COVID Job Support Scheme Enhanced To Match New Restrictions
And SEISS has been increased too ...
Posted by Roger Eddowes on 26/10/2020 @ 8:00AM
There has been a lot of concern about the amount of help available from the new Job Support Scheme (JSS) and the third Self Employed Income Support Scheme (SEISS) grant, so Chancellor Rishi Sunak has provided additional funding for both of these schemes ...
Both the Job Support Scheme and SEISS have been increased because of the new three-tier system!
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He told Parliament last week that the new three-tier approach will help to control the spread of Coronavirus, but acknowledged that even businesses that remain open still face profound economic uncertainties.
"So far, enhanced support was only offered to
businesses in tier three!"
But hospitality businesses also face significant difficulties in tier two as well. Yes, they are not legally required to close, but limits on the number of customers and curfews are causing many more problems with both cashflow for the business and the retention of staff.
So the chancellor announced three changes to existing support schemes:
For businesses in tier two areas, local authorities can provide grants to those worst affected. In tier two restricted areas business premises are eligible for up to £2,100 per month. Payments are retrospective back to August 2020. The Chancellor believes this could help up to 150,000 businesses in England and this includes hotels, restaurants, B&Bs.
For businesses which have not been legally required to close, but are suffering impact from tier two restrictions, the Job Support Scheme rules have now been amended. Instead of requiring employees to be brought back for 33% of their original hours, they now need only be employed for 20% of their hours. The employer's contribution to wage bills for those not working has been cut from 33% to 5% and businesses in all three alert levels are now eligible.
The Government is also doubling the third payment of the Self-Employed Income Support Scheme (SEISS) from 20% of previous earnings to 40% with a maximum of £3,750 per month.
In operation, the Job Support Scheme starts on the 1st of November and covers everyone in the United Kingdom. For each hour not worked, the employee will be paid up to two-thirds of their usual salary. The Government will now pay up to 61.67% up to a maximum of £1,541.75 per month. Employees can also claim the Job Retention Bonus worth £1,000 per employee should they still be employed in January 2021.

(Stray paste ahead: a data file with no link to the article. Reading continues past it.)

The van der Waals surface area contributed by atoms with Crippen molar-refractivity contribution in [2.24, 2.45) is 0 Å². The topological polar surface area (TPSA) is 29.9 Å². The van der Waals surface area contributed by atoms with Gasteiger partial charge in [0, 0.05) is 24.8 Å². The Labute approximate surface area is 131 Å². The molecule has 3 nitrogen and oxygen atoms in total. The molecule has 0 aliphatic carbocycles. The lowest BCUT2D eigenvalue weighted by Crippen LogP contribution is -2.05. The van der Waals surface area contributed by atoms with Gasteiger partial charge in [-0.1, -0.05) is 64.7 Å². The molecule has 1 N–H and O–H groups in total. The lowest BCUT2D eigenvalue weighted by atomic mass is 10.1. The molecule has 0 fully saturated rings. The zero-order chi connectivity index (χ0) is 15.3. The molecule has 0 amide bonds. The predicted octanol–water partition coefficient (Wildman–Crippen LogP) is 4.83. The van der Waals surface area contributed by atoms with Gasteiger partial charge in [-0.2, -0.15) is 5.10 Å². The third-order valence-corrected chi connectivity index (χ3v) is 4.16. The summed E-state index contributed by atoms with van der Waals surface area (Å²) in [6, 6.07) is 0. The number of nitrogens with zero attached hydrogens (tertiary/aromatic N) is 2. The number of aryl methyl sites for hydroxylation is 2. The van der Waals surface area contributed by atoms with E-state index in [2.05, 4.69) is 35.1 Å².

For the self-employed, there are two additional taxable SEISS grants available for those who were eligible for grants one and two. These will be paid in two lump sums covering 3-months. The first grant will cover November 2020 until the end of January 2021 and will be at 40% of three months' average trading profits, capped at £3,750.
The second grant covers February 2021 until April 2021. The Government has yet to set the percentage payment but further information on that will be released in due course.
"Remember, JSS is aimed at vulnerable businesses, especially targeting the hospitality, leisure and retail industries!"
I do wonder if there will be a sufficient incentive for businesses that are struggling to retain staff. This focus on 'viable jobs' means that even though the Government is contributing, many businesses are employing people they would normally make redundant when they see a significant downturn in business income.
The SEISS increase for the next grant is very welcome, however, and I know that many self-employed individuals will breathe a sigh of relief that it has been significantly increased.
Until next time ...
Would you like to know more?
If anything I've written in this blog post resonates with you and you'd like to discover more about the changes to the Job Support Scheme or SEISS, call me on 01908 774320, leave a comment below or click here to ping over an email and let's see how I can help you.
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About Roger Eddowes ...
Roger trained at Edward Thomas Peirson & Sons in Market Harborough before working at Hartwell & Co, followed by Chancery, as a partner. He started Essendon Accounts and Tax with Helen Beaumont in 2014 as a general practitioner with a hands-on approach.
Roger loves getting his hands dirty, working with emerging, small-to-medium and family businesses to ensure they receive the best possible accountancy advice. Roger utilises an extensive network of business contacts to leverage the best guidance and practical solutions.
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